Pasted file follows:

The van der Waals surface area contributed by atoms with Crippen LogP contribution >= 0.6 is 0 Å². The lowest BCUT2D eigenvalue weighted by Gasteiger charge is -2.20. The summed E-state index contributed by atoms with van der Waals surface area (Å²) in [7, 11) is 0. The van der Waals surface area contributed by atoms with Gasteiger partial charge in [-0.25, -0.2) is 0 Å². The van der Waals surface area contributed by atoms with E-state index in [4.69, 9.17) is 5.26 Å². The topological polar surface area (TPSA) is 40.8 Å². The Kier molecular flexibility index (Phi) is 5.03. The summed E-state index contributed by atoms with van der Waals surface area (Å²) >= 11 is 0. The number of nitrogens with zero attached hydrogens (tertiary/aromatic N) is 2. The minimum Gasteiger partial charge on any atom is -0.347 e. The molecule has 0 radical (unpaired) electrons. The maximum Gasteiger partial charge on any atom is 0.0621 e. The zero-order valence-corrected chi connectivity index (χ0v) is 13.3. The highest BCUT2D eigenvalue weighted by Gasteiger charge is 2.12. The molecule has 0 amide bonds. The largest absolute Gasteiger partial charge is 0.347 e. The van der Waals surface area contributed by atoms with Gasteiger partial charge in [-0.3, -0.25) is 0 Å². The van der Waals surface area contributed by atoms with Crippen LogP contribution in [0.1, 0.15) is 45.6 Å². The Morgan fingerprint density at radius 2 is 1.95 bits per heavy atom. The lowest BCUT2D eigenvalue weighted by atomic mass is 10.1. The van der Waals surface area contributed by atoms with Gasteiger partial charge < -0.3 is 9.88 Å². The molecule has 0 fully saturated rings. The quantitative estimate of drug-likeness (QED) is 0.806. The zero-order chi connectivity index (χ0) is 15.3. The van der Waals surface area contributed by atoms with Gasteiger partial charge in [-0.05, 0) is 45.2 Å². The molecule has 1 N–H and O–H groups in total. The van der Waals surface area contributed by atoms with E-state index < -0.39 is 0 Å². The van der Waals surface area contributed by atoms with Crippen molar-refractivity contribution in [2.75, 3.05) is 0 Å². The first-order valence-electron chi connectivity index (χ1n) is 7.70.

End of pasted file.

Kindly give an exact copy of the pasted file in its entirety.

The van der Waals surface area contributed by atoms with Crippen LogP contribution >= 0.6 is 0 Å². The lowest BCUT2D eigenvalue weighted by Gasteiger charge is -2.20. The summed E-state index contributed by atoms with van der Waals surface area (Å²) in [7, 11) is 0. The van der Waals surface area contributed by atoms with Gasteiger partial charge in [-0.25, -0.2) is 0 Å². The van der Waals surface area contributed by atoms with E-state index in [4.69, 9.17) is 5.26 Å². The topological polar surface area (TPSA) is 40.8 Å². The Kier molecular flexibility index (Phi) is 5.03. The summed E-state index contributed by atoms with van der Waals surface area (Å²) >= 11 is 0. The number of nitrogens with zero attached hydrogens (tertiary/aromatic N) is 2. The minimum Gasteiger partial charge on any atom is -0.347 e. The molecule has 0 radical (unpaired) electrons. The maximum Gasteiger partial charge on any atom is 0.0621 e. The zero-order valence-corrected chi connectivity index (χ0v) is 13.3. The highest BCUT2D eigenvalue weighted by Gasteiger charge is 2.12. The molecule has 0 amide bonds. The largest absolute Gasteiger partial charge is 0.347 e. The van der Waals surface area contributed by atoms with Gasteiger partial charge in [-0.3, -0.25) is 0 Å². The van der Waals surface area contributed by atoms with Crippen LogP contribution in [0.1, 0.15) is 45.6 Å². The Morgan fingerprint density at radius 2 is 1.95 bits per heavy atom. The lowest BCUT2D eigenvalue weighted by atomic mass is 10.1. The van der Waals surface area contributed by atoms with Gasteiger partial charge < -0.3 is 9.88 Å². The molecule has 0 fully saturated rings. The quantitative estimate of drug-likeness (QED) is 0.806. The zero-order chi connectivity index (χ0) is 15.3. The van der Waals surface area contributed by atoms with Gasteiger partial charge in [-0.05, 0) is 45.2 Å². The molecule has 1 N–H and O–H groups in total. The van der Waals surface area contributed by atoms with E-state index < -0.39 is 0 Å². The van der Waals surface area contributed by atoms with Crippen molar-refractivity contribution in [2.75, 3.05) is 0 Å². The first-order valence-electron chi connectivity index (χ1n) is 7.70.